The U.S. Supreme Court’s March 23 ruling in Allen v. Cooper is its latest in empowering states at the expense of the federal government—in variance with all that our Constitution has to say about the matter.
The court found states enjoy sweeping sovereign immunity from suits to enforce federal law, and that the federal government can do precious little about it.
The ruling is surprising, because our federal Constitution unequivocally makes the federal government supreme over the states. Yet the Supreme Court, time and time again, has read the Constitution to empower the states.
From its early rulings after the Civil War that limited and struck federal laws that were designed to protect civil rights against the states, through its more recent rulings that protect states from federal “encroachment,” the court has restricted federal power in relation to the states. And it’s done this all in the name of “state sovereignty” and “states’ rights”—ideas that are only faintly perceptible in our Constitution, at least as compared to the Constitution’s bold and commanding federal supremacy.
In Allen, the Supreme Court used the Eleventh Amendment. The court dismissed a case by a North Carolina videographer against that state for using his copyright-protected videos and pictures in violation of the federal Copyright Remedy Clarification Act of 1990. The court ruled the Eleventh Amendment protected North Carolina against this suit, and that Congress could not “abrogate” North Carolina’s immunity.
The ruling not only empowered the state at the expense of the federal government; it also left one of the state’s citizens without a federal judicial remedy for a violation of federal copyright law.
This result would surprise even a casual reader of the Constitution. That’s because the Eleventh Amendment only says that “[t]he Judicial power of the United States shall not be construed to extend to any suit in law or equity, commenced or prosecuted against one of the United States by Citizens of another State . . . .” (Emphasis added.)
Court Expands Plain Text to Empower the State
The Amendment says nothing about state sovereign immunity; instead, it’s only a restriction on the federal courts’ jurisdiction under Article III. And to the extent that it recognizes any state sovereign immunity, it only extends immunity to suits “by citizens of another state.”
So when the court ruled in Allen that the Eleventh Amendment protected North Carolina, it yet again dramatically expanded the plain text in order to empower the state, and to leave one its citizens without a federal remedy.
But there’s more. The court also ruled that Congress did not abrogate North Carolina’s immunity by authorizing the lawsuit under the CRCA. The court said that Congress can abrogate state sovereign immunity by enacting legislation under its powers in the Fourteenth Amendment, but not, as here, under its powers in Article I.
This, too, would surprise even a casual reader of the Constitution. The court has, indeed, held that Congress can abrogate state sovereign immunity by enacting enforcement legislation under the Fourteenth Amendment. That’s because the Fourteenth Amendment “contained prohibitions expressly directed at the States.” In other words, the Fourteenth Amendment expanded federal power at the expense of the states, and therefore Congress could abrogate.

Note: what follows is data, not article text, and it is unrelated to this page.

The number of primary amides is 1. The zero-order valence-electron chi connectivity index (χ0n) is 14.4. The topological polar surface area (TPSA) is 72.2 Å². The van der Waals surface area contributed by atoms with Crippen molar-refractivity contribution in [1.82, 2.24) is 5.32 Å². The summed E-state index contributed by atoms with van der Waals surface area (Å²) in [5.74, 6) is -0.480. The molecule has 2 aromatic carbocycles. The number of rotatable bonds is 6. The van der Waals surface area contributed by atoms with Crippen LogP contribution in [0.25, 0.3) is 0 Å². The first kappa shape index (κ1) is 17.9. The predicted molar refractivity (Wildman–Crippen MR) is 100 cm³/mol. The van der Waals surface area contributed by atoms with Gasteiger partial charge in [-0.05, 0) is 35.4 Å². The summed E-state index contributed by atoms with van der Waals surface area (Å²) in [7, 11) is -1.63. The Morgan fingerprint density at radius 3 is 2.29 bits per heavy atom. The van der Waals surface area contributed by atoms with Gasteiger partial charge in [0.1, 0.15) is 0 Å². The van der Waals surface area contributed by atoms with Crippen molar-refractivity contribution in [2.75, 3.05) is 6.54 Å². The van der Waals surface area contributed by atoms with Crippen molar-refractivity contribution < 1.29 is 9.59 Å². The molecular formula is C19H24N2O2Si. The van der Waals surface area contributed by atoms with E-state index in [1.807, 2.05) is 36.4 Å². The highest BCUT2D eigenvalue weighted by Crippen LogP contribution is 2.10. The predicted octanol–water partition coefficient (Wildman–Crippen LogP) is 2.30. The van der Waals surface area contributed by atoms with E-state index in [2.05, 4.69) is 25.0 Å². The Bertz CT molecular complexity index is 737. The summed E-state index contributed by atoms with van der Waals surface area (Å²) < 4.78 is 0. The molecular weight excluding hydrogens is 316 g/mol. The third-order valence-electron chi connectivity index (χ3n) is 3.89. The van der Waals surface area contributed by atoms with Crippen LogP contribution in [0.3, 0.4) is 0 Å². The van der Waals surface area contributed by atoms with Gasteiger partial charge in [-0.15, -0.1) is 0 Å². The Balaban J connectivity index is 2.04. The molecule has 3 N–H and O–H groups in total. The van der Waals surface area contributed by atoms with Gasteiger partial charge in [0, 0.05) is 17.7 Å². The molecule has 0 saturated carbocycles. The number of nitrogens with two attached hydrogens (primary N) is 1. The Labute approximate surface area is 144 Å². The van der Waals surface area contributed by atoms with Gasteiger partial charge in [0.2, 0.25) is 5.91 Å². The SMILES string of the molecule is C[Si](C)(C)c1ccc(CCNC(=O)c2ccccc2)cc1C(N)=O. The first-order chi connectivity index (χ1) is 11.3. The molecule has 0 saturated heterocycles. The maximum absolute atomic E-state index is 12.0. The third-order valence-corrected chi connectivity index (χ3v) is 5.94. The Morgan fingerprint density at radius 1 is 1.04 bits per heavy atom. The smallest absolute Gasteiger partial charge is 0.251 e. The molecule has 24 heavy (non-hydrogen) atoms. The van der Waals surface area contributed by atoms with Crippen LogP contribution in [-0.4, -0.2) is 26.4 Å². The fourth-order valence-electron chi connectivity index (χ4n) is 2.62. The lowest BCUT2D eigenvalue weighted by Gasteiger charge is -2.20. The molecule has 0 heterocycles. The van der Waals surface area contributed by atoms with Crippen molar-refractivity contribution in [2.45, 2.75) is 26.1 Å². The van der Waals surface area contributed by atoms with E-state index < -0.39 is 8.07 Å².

But this is true, too, under Congress’s Article I authorities. The 1787 Constitution granted Congress vast and new powers, including broad powers over the states. It also granted the courts the power to hear cases against the states, including cases under federal law.
Putting these powers together, the Constitution empowered Congress to enact federal law, and to enforce that law against the states by authorizing federal lawsuits. Yes, the Eleventh Amendment restricts those powers, but only as to lawsuits against a state by a citizen of another state.
Yet the court in Allen went in the exact opposite direction. In doing so, it pointed to a 1999 ruling, Florida Prepaid Postsecondary Ed. Expense Bd. v. College Savings Bank, where the court held that Congress could not abrogate state sovereign immunity under the Patent Remedy Act, which Congress enacted under its Article I powers.
Florida Prepaid, in turn, was based on a 1996 ruling, Seminole Tribe of Florida v. Florida, where the court held for the first time—without citing meaningful authority, and in direct conflict with the text and structure of the Constitution—that Congress did not have the power to abrogate state sovereign immunity under the Indian Commerce Clause, another Article I power.
Seminole Tribe, a 5-4 ruling, was based only on the raw political power of a five-justice majority to read into the Constitution a robust state sovereign immunity. Florida Prepaid, another 5-4 ruling, was based on Seminole Tribe. In other words, Allen stands on a house of cards.
But even with its weak and shaky foundation, Allen nevertheless solidifies the false ideas that states enjoy categorical sovereign immunity under the Eleventh Amendment and that Congress can only abrogate that immunity by enacting legislation under its Fourteenth Amendment power.
Those false ideas, along with the court’s other extra-textual moves to empower the states at the expense of the federal government, artificially constrict the enforcement of federal law against the states. That’s bad news for anyone who wants to hold states’ feet to the fire of federal law.
And, more generally, it’s bad news for our constitutional system of federal supremacy.
This column does not necessarily reflect the opinion of The Bureau of National Affairs, Inc. or its owners.
Steven D. Schwinn teaches constitutional law, comparative constitutional law, and human rights at the University of Illinois Chicago John Marshall Law School. He also co-edits the Constitutional Law Prof Blog.